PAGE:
3D Objects Without Scanning

There are many scanners — both commercial and homemade — that can take a variety of scans or images of a 3D object and convert it into something like a 3D printable file. When the process works, it works well, but the results can be finicky at best and will require a lot of manual tuning. According to [Samuel Garbett], you might as well just draw your own model using Blender. He shows you how using a Red Bull can which, granted, isn’t exactly the most complicated thing ever, but it isn’t the simplest either.

He does take one photo of the can, so there is a camera involved at some point. He also takes measurements using calipers, something you probably already have laying around.

Since it is just a can, there aren’t many required pictures or measurements as, say, a starship model. Once you have the measurements, of course, you could use the tool of your choice and since we aren’t very adept with Blender, we might have used something we think is easier like FreeCAD or OpenSCAD. However, Blender has a lot of power, so we suspect making the jump from can to the USS Enterprise might be more realistic for a Blender user.

Besides, it is good to see how other tools work and we were surprised that Blender could be relatively simple to use. Every time we see [Jared’s] channel, we think we should learn more about Blender. But if you have your heart set on a real scanner, there are plenty of open source designs you can print.

24 thoughts on “3D Objects Without Scanning

  1. Even though I was building/operating 3D-Scanners for a living, I often told people, that certain objects are far easier modelled than scanned. If it happens to be an engineered part with sane dimensions it is also more accurate. You just need to have a process for measuring your way around the object and voila.

    1. Totally true! As an Mech. Engineer I need to “copy” or modify parts quite often.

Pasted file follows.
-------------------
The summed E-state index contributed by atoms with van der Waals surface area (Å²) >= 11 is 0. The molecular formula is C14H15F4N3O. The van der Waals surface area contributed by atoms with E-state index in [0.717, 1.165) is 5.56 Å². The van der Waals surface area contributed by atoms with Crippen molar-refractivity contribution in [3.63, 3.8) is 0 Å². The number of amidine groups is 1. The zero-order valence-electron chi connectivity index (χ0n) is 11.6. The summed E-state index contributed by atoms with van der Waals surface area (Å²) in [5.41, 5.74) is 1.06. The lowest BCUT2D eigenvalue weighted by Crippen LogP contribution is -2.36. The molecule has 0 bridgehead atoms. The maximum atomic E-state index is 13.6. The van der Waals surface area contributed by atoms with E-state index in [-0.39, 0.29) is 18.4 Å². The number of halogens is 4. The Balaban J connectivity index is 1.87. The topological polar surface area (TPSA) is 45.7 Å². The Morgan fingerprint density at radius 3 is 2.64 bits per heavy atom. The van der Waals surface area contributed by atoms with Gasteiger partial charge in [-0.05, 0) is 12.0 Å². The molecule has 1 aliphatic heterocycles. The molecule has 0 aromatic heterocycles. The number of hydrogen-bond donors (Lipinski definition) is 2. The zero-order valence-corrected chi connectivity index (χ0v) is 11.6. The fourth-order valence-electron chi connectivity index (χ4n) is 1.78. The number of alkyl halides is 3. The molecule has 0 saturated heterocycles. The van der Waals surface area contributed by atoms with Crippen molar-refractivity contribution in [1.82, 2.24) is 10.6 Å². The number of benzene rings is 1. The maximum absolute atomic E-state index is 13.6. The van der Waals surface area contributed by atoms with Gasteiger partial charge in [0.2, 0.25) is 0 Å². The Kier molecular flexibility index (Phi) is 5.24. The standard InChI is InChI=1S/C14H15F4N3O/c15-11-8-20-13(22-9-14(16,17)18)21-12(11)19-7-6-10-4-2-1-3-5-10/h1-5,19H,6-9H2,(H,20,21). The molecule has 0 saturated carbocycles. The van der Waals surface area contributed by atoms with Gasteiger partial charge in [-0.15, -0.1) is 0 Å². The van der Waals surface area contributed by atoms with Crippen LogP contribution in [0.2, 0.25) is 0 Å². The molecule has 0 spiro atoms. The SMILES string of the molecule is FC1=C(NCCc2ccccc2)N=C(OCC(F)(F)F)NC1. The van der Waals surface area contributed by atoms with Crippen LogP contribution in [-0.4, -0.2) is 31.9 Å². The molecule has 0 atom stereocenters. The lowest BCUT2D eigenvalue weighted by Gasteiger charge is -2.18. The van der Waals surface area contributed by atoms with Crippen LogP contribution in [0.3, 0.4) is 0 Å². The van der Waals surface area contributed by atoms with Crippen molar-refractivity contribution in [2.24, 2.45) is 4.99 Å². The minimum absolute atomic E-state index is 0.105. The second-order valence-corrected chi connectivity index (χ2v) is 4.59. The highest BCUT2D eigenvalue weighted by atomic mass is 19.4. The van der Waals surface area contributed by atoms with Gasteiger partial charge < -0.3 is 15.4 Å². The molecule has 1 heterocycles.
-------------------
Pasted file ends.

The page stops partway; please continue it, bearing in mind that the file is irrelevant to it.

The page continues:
Stuff gets nasty when the Engineer of the original used chamfers and fillets everywhere or made heavy use of freeform geometry. But especially with parts created in the metric system, it’s often quite obvious what dimensions were meant to be evennif slightly off…

      1. Once you figure out if the original engineer used Metric or was high, then it’s pretty easy to round off to the nearest sensible measurement and build it off that. Chamfers and fillets aren’t usually too bad since they are frequently aesthetic or just to break a sharp edge, they’re also usually whole numbers (1/16″, .5mm, etc) and not too hard to just eyeball in CAD.

        1. Blender uses ‘real world’ units, if you tell it to.
          The default is internal units, but you can activate Metric or Imperial.
          Snap to grid is your friend!
          And since you can define the size of the grid, there is no reason to not get precision.
          Plus, you can manually enter the exact X/Y/Z of any point.
          Earth to moon distance with 8 decimal places of accuracy….

          1. I Read TFM. Blender is not the correct tool for modelling a part for production by, for example, creating a toolpath for CNC.

            Doesn’t matter how many decimal places you add, you still won’t get an interference fit from a Blender model.

            A basic understanding of engineering is all you need to know this.

    1. Blender is essentially a tool for artists. This software is loaded with useless options for technical drawing. Good native precision tools (snap middle points, center circle, tangent) are lacking and most Blender operations are not intuitive. Some plugins to solve these flaws exist, but the Blender community refuses to implement them officially, as they don’t want it to become a technical CAD tool.

  2. Not so much for 3D printing, but for templates and things, I will often put an object on my scanner. It is calibrated with my printer and the results are more accurate than I can measure. I also used to use the photo copier at work for the same thing. One time I was making a little rack to hold a bunch of disk drives and instead of farting around trying to measure the mounting hole centers I just put a drive in the xerox machine and used the exact copy as a template. One of the admin staff saw me doing that and was asking if you could really copy disks that way. It is also really handy for things like power strips if you want to get all 4 screws to line up perfectly with the keyholes for mounting them.

    I have a few notebook computers that are missing the hard drive covers, they de mil them by removing the drives and they do not bother to replace the lids and they tend to put the lids in another disposal stream. I have a couple of them, and I have been pondering scanning the piece as it is almost two D and seeing if I can import it into a CAD program as in image and essentially trace around it. Get rid of most of the measuring. Has anybody tried this? Does it work?